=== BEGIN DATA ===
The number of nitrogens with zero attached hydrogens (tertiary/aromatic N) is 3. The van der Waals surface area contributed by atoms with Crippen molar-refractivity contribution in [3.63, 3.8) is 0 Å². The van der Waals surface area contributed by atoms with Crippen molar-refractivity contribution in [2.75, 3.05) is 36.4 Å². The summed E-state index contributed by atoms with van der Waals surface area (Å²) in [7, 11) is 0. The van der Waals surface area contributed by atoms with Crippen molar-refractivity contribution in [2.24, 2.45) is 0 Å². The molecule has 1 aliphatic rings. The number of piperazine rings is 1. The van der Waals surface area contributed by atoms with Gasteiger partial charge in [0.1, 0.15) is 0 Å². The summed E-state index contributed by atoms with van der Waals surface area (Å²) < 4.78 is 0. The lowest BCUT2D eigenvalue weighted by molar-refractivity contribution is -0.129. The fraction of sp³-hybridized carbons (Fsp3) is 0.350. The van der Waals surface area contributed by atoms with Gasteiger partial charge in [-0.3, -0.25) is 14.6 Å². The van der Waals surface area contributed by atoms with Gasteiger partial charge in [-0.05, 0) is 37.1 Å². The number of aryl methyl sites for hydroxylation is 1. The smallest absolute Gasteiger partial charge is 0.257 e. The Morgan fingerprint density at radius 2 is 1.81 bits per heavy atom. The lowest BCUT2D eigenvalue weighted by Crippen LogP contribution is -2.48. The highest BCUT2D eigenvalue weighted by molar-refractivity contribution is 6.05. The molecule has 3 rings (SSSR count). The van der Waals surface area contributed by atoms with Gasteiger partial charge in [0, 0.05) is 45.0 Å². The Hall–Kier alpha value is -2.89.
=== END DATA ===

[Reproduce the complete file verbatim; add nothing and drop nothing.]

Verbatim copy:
The number of nitrogens with zero attached hydrogens (tertiary/aromatic N) is 3. The van der Waals surface area contributed by atoms with Crippen molar-refractivity contribution in [3.63, 3.8) is 0 Å². The van der Waals surface area contributed by atoms with Crippen molar-refractivity contribution in [2.75, 3.05) is 36.4 Å². The summed E-state index contributed by atoms with van der Waals surface area (Å²) in [7, 11) is 0. The van der Waals surface area contributed by atoms with Crippen molar-refractivity contribution in [2.24, 2.45) is 0 Å². The molecule has 1 aliphatic rings. The number of piperazine rings is 1. The van der Waals surface area contributed by atoms with Gasteiger partial charge in [0.1, 0.15) is 0 Å². The summed E-state index contributed by atoms with van der Waals surface area (Å²) < 4.78 is 0. The lowest BCUT2D eigenvalue weighted by molar-refractivity contribution is -0.129. The fraction of sp³-hybridized carbons (Fsp3) is 0.350. The van der Waals surface area contributed by atoms with Gasteiger partial charge in [-0.3, -0.25) is 14.6 Å². The van der Waals surface area contributed by atoms with Gasteiger partial charge in [-0.05, 0) is 37.1 Å². The number of aryl methyl sites for hydroxylation is 1. The smallest absolute Gasteiger partial charge is 0.257 e. The Morgan fingerprint density at radius 2 is 1.81 bits per heavy atom. The lowest BCUT2D eigenvalue weighted by Crippen LogP contribution is -2.48. The highest BCUT2D eigenvalue weighted by molar-refractivity contribution is 6.05. The molecule has 3 rings (SSSR count). The van der Waals surface area contributed by atoms with Gasteiger partial charge in [0, 0.05) is 45.0 Å². The Hall–Kier alpha value is -2.89.